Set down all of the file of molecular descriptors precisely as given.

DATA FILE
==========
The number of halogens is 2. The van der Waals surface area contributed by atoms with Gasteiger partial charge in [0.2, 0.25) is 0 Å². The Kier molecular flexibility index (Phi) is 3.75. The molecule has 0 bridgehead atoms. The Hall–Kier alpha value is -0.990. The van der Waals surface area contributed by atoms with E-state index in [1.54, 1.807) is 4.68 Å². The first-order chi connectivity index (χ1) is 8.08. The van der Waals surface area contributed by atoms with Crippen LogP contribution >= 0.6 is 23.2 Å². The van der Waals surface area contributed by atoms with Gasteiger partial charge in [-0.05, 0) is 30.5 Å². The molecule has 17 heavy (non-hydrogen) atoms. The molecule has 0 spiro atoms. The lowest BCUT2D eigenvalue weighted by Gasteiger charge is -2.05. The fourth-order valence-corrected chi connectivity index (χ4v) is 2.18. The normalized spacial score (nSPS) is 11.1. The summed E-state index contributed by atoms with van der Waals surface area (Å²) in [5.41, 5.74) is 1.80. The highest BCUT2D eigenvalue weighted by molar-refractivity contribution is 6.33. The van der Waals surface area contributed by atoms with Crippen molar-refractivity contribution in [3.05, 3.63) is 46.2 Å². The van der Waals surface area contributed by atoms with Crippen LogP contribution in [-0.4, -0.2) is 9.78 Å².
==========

The number of halogens is 2. The van der Waals surface area contributed by atoms with Gasteiger partial charge in [0.2, 0.25) is 0 Å². The Kier molecular flexibility index (Phi) is 3.75. The molecule has 0 bridgehead atoms. The Hall–Kier alpha value is -0.990. The van der Waals surface area contributed by atoms with E-state index in [1.54, 1.807) is 4.68 Å². The first-order chi connectivity index (χ1) is 8.08. The van der Waals surface area contributed by atoms with Crippen LogP contribution >= 0.6 is 23.2 Å². The van der Waals surface area contributed by atoms with Gasteiger partial charge in [-0.05, 0) is 30.5 Å². The molecule has 17 heavy (non-hydrogen) atoms. The molecule has 0 spiro atoms. The lowest BCUT2D eigenvalue weighted by Gasteiger charge is -2.05. The fourth-order valence-corrected chi connectivity index (χ4v) is 2.18. The normalized spacial score (nSPS) is 11.1. The summed E-state index contributed by atoms with van der Waals surface area (Å²) in [5.41, 5.74) is 1.80. The highest BCUT2D eigenvalue weighted by molar-refractivity contribution is 6.33. The van der Waals surface area contributed by atoms with Crippen molar-refractivity contribution in [3.05, 3.63) is 46.2 Å². The van der Waals surface area contributed by atoms with Crippen LogP contribution in [-0.4, -0.2) is 9.78 Å².